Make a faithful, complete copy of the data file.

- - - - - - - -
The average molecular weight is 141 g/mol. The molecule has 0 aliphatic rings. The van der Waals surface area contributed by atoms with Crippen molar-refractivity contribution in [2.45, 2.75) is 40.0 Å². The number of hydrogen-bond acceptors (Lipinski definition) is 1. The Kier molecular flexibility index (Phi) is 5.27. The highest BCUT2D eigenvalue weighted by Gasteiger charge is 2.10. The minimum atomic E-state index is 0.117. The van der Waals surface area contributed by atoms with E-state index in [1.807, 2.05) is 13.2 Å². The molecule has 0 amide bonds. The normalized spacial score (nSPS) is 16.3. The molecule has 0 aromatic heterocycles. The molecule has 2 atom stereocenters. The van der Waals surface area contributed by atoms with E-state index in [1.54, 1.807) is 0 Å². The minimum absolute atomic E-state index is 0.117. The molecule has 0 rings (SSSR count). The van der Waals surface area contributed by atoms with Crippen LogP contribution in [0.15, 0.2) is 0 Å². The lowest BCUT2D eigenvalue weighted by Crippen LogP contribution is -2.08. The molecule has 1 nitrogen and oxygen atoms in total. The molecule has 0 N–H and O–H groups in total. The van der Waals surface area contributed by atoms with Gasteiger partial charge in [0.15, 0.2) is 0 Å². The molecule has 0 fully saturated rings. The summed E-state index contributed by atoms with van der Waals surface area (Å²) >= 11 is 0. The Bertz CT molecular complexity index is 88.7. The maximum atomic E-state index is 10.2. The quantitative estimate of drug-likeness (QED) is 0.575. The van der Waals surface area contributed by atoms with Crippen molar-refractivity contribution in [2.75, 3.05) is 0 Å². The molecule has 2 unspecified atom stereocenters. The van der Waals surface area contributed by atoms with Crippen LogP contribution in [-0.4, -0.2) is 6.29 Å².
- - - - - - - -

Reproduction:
The average molecular weight is 141 g/mol. The molecule has 0 aliphatic rings. The van der Waals surface area contributed by atoms with Crippen molar-refractivity contribution in [2.45, 2.75) is 40.0 Å². The number of hydrogen-bond acceptors (Lipinski definition) is 1. The Kier molecular flexibility index (Phi) is 5.27. The highest BCUT2D eigenvalue weighted by Gasteiger charge is 2.10. The minimum atomic E-state index is 0.117. The van der Waals surface area contributed by atoms with E-state index in [1.807, 2.05) is 13.2 Å². The molecule has 0 amide bonds. The normalized spacial score (nSPS) is 16.3. The molecule has 0 aromatic heterocycles. The molecule has 2 atom stereocenters. The van der Waals surface area contributed by atoms with E-state index in [1.54, 1.807) is 0 Å². The minimum absolute atomic E-state index is 0.117. The molecule has 0 rings (SSSR count). The van der Waals surface area contributed by atoms with Crippen LogP contribution in [0.15, 0.2) is 0 Å². The lowest BCUT2D eigenvalue weighted by Crippen LogP contribution is -2.08. The molecule has 1 nitrogen and oxygen atoms in total. The molecule has 0 N–H and O–H groups in total. The van der Waals surface area contributed by atoms with Gasteiger partial charge in [0.15, 0.2) is 0 Å². The molecule has 0 fully saturated rings. The summed E-state index contributed by atoms with van der Waals surface area (Å²) >= 11 is 0. The Bertz CT molecular complexity index is 88.7. The maximum atomic E-state index is 10.2. The quantitative estimate of drug-likeness (QED) is 0.575. The van der Waals surface area contributed by atoms with Crippen molar-refractivity contribution in [2.75, 3.05) is 0 Å². The molecule has 2 unspecified atom stereocenters. The van der Waals surface area contributed by atoms with Crippen LogP contribution in [-0.4, -0.2) is 6.29 Å².